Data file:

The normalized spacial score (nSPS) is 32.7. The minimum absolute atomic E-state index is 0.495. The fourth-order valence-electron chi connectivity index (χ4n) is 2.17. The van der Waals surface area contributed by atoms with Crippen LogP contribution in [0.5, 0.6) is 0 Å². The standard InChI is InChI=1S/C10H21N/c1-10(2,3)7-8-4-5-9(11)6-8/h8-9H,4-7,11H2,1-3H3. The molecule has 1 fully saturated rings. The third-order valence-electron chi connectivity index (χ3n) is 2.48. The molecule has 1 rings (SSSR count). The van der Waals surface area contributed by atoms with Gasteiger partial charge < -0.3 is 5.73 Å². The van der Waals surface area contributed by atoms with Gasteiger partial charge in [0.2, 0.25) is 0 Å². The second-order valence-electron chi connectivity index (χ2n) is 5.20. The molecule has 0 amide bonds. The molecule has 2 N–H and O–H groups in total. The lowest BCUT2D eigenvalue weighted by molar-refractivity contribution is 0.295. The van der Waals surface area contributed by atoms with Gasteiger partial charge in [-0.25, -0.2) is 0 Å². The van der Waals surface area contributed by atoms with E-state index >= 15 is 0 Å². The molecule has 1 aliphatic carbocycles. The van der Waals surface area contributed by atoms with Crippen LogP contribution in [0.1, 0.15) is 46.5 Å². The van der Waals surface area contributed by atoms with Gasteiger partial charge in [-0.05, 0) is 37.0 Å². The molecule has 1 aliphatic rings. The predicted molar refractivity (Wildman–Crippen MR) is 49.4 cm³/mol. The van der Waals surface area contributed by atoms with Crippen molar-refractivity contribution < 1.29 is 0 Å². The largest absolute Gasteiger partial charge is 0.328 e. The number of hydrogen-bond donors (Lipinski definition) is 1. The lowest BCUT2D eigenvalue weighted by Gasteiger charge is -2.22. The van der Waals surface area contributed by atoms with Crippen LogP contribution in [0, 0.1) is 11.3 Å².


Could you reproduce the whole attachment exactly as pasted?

The normalized spacial score (nSPS) is 32.7. The minimum absolute atomic E-state index is 0.495. The fourth-order valence-electron chi connectivity index (χ4n) is 2.17. The van der Waals surface area contributed by atoms with Crippen LogP contribution in [0.5, 0.6) is 0 Å². The standard InChI is InChI=1S/C10H21N/c1-10(2,3)7-8-4-5-9(11)6-8/h8-9H,4-7,11H2,1-3H3. The molecule has 1 fully saturated rings. The third-order valence-electron chi connectivity index (χ3n) is 2.48. The molecule has 1 rings (SSSR count). The van der Waals surface area contributed by atoms with Gasteiger partial charge < -0.3 is 5.73 Å². The van der Waals surface area contributed by atoms with Gasteiger partial charge in [0.2, 0.25) is 0 Å². The second-order valence-electron chi connectivity index (χ2n) is 5.20. The molecule has 0 amide bonds. The molecule has 2 N–H and O–H groups in total. The lowest BCUT2D eigenvalue weighted by molar-refractivity contribution is 0.295. The van der Waals surface area contributed by atoms with Gasteiger partial charge in [-0.25, -0.2) is 0 Å². The van der Waals surface area contributed by atoms with E-state index >= 15 is 0 Å². The molecule has 1 aliphatic carbocycles. The van der Waals surface area contributed by atoms with Crippen LogP contribution in [0.1, 0.15) is 46.5 Å². The van der Waals surface area contributed by atoms with Gasteiger partial charge in [-0.05, 0) is 37.0 Å². The molecule has 1 aliphatic rings. The predicted molar refractivity (Wildman–Crippen MR) is 49.4 cm³/mol. The van der Waals surface area contributed by atoms with Crippen molar-refractivity contribution < 1.29 is 0 Å². The largest absolute Gasteiger partial charge is 0.328 e. The number of hydrogen-bond donors (Lipinski definition) is 1. The lowest BCUT2D eigenvalue weighted by Gasteiger charge is -2.22. The van der Waals surface area contributed by atoms with Crippen LogP contribution in [0, 0.1) is 11.3 Å².